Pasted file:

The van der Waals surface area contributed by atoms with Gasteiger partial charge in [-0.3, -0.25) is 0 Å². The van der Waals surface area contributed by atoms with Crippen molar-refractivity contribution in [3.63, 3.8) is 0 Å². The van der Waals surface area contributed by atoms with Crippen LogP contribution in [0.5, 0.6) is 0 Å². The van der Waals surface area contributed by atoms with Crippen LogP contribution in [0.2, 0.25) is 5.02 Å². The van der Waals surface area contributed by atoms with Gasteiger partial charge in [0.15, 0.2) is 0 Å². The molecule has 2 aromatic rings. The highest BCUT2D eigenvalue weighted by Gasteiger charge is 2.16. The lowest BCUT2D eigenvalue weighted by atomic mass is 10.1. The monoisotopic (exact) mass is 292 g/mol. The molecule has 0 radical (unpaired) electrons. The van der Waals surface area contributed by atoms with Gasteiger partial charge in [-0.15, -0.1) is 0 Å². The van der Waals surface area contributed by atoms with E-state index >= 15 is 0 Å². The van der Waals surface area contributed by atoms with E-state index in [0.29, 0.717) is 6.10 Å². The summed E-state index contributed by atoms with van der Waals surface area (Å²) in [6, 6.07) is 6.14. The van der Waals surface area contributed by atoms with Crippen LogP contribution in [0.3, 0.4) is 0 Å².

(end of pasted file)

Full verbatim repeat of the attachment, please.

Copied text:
The van der Waals surface area contributed by atoms with Gasteiger partial charge in [-0.3, -0.25) is 0 Å². The van der Waals surface area contributed by atoms with Crippen molar-refractivity contribution in [3.63, 3.8) is 0 Å². The van der Waals surface area contributed by atoms with Crippen LogP contribution in [0.5, 0.6) is 0 Å². The van der Waals surface area contributed by atoms with Crippen LogP contribution in [0.2, 0.25) is 5.02 Å². The van der Waals surface area contributed by atoms with Gasteiger partial charge in [0.15, 0.2) is 0 Å². The molecule has 2 aromatic rings. The highest BCUT2D eigenvalue weighted by Gasteiger charge is 2.16. The lowest BCUT2D eigenvalue weighted by atomic mass is 10.1. The monoisotopic (exact) mass is 292 g/mol. The molecule has 0 radical (unpaired) electrons. The van der Waals surface area contributed by atoms with Gasteiger partial charge in [-0.15, -0.1) is 0 Å². The van der Waals surface area contributed by atoms with E-state index >= 15 is 0 Å². The van der Waals surface area contributed by atoms with E-state index in [0.29, 0.717) is 6.10 Å². The summed E-state index contributed by atoms with van der Waals surface area (Å²) in [6, 6.07) is 6.14. The van der Waals surface area contributed by atoms with Crippen LogP contribution in [0.3, 0.4) is 0 Å².